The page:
The One Who Got Me by
50
(92 Stories)

Prompted By Mind the Gap

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My grandmother and mother, 1975

I don’t remember ever having a “generation gap” sort of disconnect with my parents. They were both bizarrely progressive for their times and circumstances, so I didn’t have a lot of “old people’s beliefs” to complain about. Both were quite iconoclastic as well, as shown by their various marriages,  so there was not much in the way of “because we did it that way in my day” to annoy me.

Fact is, my whole family was sufficiently fractious and dysfunctional that generational differences were swamped by more direct issues.

My anger with my parents was mainly about the vortex of anger, depression, drinking, fighting and pressure to take sides in which my brother and I were raised. It took me decades to realize that they both had their own dragons to slay, or not slay, and that they did the best that they could.

Fact is, my whole family was sufficiently fractious and dysfunctional that generational differences were swamped by more direct issues. Maybe I might have found more classical gap-type disagreements with other relatives and family friends, but frankly, I was very much self-contained and spoke to people as little as possible. The age difference between my Mom and Dad also made most of his family no more than occasional acquaintances.

But one person, alone of all the older Nelsons and Ventres, “got me.” That was my maternal grandmother, Edna.

Her husband, my grandfather, hated me for what I represented (In Vino, Veritas). Of course, he hated most people. Grandma was not without her prejudices (the sight of an interracial couple, though rare back then, always drove her into a rage). But in her eyes her grand-kids were perfection. We could do no wrong. We could have been burying bodies along the “back highway” at night and she’d have shamelessly alibied us to the police.

Grandma was smart, especially verbally, with an acute sense of humor in the often sarcastic New Jersey mode. She shared this trait with both her daughters, especially my Mom. I would say something weird that would leave all the adults looking at me puzzled, but Grandma would be laughing her head off. She lived until her late 80s and remained sharp right until she died.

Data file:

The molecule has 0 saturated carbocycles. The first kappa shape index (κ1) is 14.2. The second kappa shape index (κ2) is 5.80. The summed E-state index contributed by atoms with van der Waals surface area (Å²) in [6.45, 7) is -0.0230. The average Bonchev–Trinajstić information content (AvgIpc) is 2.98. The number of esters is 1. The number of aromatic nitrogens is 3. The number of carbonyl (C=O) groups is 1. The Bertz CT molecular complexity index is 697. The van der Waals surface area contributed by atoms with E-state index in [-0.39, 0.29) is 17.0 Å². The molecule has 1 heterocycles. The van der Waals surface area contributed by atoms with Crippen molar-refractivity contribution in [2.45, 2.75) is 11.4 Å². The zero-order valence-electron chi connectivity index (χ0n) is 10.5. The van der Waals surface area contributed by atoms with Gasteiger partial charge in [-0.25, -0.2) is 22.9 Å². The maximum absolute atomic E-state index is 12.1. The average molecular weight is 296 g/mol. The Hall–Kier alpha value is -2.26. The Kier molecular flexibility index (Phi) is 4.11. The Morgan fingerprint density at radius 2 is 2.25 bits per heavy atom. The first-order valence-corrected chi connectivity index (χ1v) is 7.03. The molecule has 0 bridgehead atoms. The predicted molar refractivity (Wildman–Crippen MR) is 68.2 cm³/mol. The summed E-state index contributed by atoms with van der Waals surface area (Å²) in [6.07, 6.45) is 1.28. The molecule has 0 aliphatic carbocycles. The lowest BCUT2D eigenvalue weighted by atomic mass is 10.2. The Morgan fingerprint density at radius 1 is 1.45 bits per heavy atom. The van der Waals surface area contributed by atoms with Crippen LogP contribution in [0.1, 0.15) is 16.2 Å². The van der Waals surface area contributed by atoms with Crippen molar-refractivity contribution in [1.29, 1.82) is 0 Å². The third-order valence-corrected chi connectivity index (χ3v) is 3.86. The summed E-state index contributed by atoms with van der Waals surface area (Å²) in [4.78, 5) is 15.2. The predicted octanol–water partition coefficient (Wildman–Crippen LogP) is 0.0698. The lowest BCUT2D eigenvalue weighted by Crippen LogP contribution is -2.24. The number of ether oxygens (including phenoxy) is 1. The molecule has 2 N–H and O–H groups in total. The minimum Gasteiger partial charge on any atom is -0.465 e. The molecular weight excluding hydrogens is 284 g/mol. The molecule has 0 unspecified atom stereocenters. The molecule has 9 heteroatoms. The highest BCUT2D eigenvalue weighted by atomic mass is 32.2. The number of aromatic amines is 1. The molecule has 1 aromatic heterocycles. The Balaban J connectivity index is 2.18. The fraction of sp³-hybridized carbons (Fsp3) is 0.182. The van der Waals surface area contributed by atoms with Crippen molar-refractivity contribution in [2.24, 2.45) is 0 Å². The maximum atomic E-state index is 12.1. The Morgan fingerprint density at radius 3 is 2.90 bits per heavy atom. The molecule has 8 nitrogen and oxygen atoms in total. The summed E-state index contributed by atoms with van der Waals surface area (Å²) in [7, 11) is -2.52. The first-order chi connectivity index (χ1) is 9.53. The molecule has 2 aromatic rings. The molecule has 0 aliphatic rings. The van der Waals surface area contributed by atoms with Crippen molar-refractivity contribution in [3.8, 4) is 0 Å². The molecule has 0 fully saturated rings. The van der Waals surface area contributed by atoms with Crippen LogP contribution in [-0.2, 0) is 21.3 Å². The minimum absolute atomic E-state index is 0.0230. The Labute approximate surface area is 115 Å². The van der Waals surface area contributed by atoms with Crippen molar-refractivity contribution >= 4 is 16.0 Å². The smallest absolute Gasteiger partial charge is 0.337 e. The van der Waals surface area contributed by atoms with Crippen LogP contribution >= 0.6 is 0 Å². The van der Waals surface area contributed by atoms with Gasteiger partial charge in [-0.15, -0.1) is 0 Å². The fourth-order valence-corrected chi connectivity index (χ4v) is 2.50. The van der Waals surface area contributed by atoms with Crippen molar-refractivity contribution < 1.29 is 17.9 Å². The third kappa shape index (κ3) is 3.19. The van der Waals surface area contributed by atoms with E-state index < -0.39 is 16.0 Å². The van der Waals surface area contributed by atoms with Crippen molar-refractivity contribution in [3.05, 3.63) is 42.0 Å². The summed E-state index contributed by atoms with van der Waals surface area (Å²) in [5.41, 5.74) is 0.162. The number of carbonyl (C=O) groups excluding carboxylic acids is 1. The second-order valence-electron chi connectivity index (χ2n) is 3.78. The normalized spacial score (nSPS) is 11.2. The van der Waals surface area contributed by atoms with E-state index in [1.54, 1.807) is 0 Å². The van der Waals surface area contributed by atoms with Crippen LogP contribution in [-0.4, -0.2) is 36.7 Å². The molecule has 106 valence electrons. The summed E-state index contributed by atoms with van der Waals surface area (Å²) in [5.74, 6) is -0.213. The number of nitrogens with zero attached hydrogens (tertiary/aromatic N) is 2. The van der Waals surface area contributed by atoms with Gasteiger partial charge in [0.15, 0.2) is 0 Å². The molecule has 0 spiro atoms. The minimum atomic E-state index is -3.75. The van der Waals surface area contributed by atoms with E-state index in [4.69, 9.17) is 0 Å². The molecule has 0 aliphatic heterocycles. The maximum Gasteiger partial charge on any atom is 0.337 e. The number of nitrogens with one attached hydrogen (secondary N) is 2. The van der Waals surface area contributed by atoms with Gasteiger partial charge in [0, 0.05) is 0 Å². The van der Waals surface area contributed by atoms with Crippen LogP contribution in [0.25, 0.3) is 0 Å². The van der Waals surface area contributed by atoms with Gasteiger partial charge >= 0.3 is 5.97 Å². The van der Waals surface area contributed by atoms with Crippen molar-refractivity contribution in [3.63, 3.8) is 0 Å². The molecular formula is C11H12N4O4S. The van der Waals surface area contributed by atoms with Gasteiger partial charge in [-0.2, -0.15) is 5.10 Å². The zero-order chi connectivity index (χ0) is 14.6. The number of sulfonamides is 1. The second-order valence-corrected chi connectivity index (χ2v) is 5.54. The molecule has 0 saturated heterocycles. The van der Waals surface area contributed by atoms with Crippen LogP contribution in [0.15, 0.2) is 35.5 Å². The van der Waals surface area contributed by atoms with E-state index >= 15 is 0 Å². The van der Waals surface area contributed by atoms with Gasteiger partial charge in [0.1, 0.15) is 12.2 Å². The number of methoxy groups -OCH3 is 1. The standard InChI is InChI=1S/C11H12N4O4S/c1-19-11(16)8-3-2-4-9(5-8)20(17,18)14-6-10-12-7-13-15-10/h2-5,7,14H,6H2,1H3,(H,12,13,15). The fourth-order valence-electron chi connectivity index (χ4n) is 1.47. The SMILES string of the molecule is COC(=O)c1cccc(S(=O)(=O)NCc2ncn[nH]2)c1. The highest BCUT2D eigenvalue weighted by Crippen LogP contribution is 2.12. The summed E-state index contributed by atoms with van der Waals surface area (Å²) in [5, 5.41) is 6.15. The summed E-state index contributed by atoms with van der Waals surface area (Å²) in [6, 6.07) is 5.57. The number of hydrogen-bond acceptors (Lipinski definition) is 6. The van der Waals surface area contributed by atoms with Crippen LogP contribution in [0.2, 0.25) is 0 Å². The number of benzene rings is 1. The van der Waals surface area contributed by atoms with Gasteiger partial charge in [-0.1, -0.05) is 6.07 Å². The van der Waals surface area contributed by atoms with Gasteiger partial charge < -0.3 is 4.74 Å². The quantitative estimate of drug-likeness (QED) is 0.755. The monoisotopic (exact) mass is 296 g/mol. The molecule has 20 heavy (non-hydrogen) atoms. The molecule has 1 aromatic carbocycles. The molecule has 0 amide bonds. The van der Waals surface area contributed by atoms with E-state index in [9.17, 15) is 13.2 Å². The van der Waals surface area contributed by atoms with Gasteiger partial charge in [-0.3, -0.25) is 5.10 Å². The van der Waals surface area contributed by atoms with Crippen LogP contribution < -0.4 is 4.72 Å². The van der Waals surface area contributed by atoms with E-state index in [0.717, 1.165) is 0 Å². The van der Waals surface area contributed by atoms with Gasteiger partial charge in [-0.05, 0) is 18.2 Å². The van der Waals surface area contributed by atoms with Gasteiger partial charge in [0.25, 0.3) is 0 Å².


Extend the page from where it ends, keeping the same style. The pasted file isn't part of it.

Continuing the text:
Gina met Grandma Nelson a few times. She said that listening to my grandmother, my Mom and me talking together was eerie. We shared a single verbal style, the same somewhat twisted outlook on the world. We finished each other’s sentences, made the same gestures. Gina was shocked at the sarcastic and occasionally profane jokes that I would tell this stout little old white-haired Norwegian lady, and more shocked when said little old lady would come back with a topper….

No gap there. Grandma got me.

Profile photo of Dave Ventre Dave Ventre
A hyper-annuated wannabee scientist with a lovely wife and a mountain biking problem.


Tags: gap, generations, relatives, grandparents
Characterizations: right on!, well written

Comments

  1. Bravo Dave and thanx for your family story.
    I loved my grandparents but regret that I seldom spent time alone with them, they all lived a distance away and as a child I always visited them with my parents, and by the time I was an adult they all were gone.

    I do remember when my own father died my son – then in college – wept at the grave and said, I should have called him more.

  2. Betsy Pfau says:

    I love that your grandmother “got you” and Gina noticed you shared verbal style and mannerisms with your mother and grandmother. Pretty cool. No gap!

  3. Marian says:

    Grandparents are great for closing a generation gap, Dave. Despite coming from the “old country” and being an orthodox Jew, my maternal grandmother always had my back. She was an odd blend of the old and the flexible, once saying to me, “It’s good to get married, but don’t let anyone talk you into having children if you don’t want to.”

  4. Laurie Levy says:

    You were so lucky to have a grandmother who “got you” in your life.

  5. Khati Hendry says:

    No loss for drama in your house—everyone was so embroiled in something or other, there was no room for gap. A mixed blessing I imagine. I admire your ability to appreciate your relatives despite strong differences of opinion. Retrospect seems to help out enough distance between past and present that learning and healing is easier.

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